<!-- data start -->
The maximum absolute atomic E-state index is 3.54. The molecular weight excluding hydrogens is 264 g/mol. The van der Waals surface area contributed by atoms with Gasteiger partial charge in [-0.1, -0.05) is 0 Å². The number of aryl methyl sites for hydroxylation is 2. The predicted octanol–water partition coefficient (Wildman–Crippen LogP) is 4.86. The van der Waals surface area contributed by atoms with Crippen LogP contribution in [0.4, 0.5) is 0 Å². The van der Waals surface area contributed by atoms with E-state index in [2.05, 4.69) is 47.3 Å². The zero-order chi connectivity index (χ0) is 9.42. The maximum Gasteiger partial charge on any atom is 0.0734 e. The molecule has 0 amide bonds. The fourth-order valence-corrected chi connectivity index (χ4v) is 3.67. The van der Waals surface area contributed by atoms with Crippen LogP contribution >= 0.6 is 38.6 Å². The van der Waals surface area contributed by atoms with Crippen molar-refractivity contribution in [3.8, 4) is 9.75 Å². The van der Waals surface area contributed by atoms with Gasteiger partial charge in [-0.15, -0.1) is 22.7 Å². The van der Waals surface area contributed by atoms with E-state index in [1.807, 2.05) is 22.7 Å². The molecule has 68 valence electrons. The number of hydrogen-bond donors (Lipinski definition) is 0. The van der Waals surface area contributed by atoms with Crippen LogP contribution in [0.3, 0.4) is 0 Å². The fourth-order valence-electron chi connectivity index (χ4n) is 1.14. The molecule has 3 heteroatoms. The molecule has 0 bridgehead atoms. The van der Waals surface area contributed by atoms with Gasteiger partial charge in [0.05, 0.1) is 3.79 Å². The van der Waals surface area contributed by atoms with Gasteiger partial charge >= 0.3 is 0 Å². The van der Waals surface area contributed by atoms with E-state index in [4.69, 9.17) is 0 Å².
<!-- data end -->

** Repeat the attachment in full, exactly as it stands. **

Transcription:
The maximum absolute atomic E-state index is 3.54. The molecular weight excluding hydrogens is 264 g/mol. The van der Waals surface area contributed by atoms with Gasteiger partial charge in [-0.1, -0.05) is 0 Å². The number of aryl methyl sites for hydroxylation is 2. The predicted octanol–water partition coefficient (Wildman–Crippen LogP) is 4.86. The van der Waals surface area contributed by atoms with Crippen LogP contribution in [0.4, 0.5) is 0 Å². The van der Waals surface area contributed by atoms with E-state index in [2.05, 4.69) is 47.3 Å². The zero-order chi connectivity index (χ0) is 9.42. The maximum Gasteiger partial charge on any atom is 0.0734 e. The molecule has 0 amide bonds. The fourth-order valence-corrected chi connectivity index (χ4v) is 3.67. The van der Waals surface area contributed by atoms with Crippen LogP contribution >= 0.6 is 38.6 Å². The van der Waals surface area contributed by atoms with Crippen molar-refractivity contribution in [3.8, 4) is 9.75 Å². The van der Waals surface area contributed by atoms with Gasteiger partial charge in [-0.15, -0.1) is 22.7 Å². The van der Waals surface area contributed by atoms with E-state index in [1.807, 2.05) is 22.7 Å². The molecule has 68 valence electrons. The number of hydrogen-bond donors (Lipinski definition) is 0. The van der Waals surface area contributed by atoms with Crippen LogP contribution in [0.3, 0.4) is 0 Å². The fourth-order valence-electron chi connectivity index (χ4n) is 1.14. The molecule has 3 heteroatoms. The molecule has 0 bridgehead atoms. The van der Waals surface area contributed by atoms with Gasteiger partial charge in [0.05, 0.1) is 3.79 Å². The van der Waals surface area contributed by atoms with Gasteiger partial charge >= 0.3 is 0 Å². The van der Waals surface area contributed by atoms with E-state index in [4.69, 9.17) is 0 Å².